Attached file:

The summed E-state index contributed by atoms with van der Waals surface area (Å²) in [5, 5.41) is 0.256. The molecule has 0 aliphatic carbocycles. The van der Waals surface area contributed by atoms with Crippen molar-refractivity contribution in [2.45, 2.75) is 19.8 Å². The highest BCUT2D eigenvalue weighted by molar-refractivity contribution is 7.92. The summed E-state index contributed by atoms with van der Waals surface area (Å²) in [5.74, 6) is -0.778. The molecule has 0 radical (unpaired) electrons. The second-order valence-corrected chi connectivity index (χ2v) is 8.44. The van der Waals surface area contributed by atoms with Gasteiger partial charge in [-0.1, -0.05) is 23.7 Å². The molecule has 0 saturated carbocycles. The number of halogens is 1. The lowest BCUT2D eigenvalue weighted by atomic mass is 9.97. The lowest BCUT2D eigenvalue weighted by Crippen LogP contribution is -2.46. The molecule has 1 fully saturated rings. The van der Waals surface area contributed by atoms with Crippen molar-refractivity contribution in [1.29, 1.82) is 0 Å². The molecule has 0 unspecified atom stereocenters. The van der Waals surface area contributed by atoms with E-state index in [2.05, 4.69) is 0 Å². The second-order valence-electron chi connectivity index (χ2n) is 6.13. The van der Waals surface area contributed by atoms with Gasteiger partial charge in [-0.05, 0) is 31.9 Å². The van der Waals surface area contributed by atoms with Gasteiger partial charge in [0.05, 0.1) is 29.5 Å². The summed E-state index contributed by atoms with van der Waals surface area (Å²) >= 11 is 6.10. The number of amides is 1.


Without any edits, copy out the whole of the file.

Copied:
The summed E-state index contributed by atoms with van der Waals surface area (Å²) in [5, 5.41) is 0.256. The molecule has 0 aliphatic carbocycles. The van der Waals surface area contributed by atoms with Crippen molar-refractivity contribution in [2.45, 2.75) is 19.8 Å². The highest BCUT2D eigenvalue weighted by molar-refractivity contribution is 7.92. The summed E-state index contributed by atoms with van der Waals surface area (Å²) in [5.74, 6) is -0.778. The molecule has 0 radical (unpaired) electrons. The second-order valence-corrected chi connectivity index (χ2v) is 8.44. The van der Waals surface area contributed by atoms with Gasteiger partial charge in [-0.1, -0.05) is 23.7 Å². The molecule has 0 saturated carbocycles. The number of halogens is 1. The lowest BCUT2D eigenvalue weighted by atomic mass is 9.97. The lowest BCUT2D eigenvalue weighted by Crippen LogP contribution is -2.46. The molecule has 1 fully saturated rings. The van der Waals surface area contributed by atoms with Crippen molar-refractivity contribution in [1.29, 1.82) is 0 Å². The molecule has 0 unspecified atom stereocenters. The van der Waals surface area contributed by atoms with E-state index in [2.05, 4.69) is 0 Å². The second-order valence-electron chi connectivity index (χ2n) is 6.13. The van der Waals surface area contributed by atoms with Gasteiger partial charge in [-0.05, 0) is 31.9 Å². The van der Waals surface area contributed by atoms with Gasteiger partial charge in [0.05, 0.1) is 29.5 Å². The summed E-state index contributed by atoms with van der Waals surface area (Å²) >= 11 is 6.10. The number of amides is 1.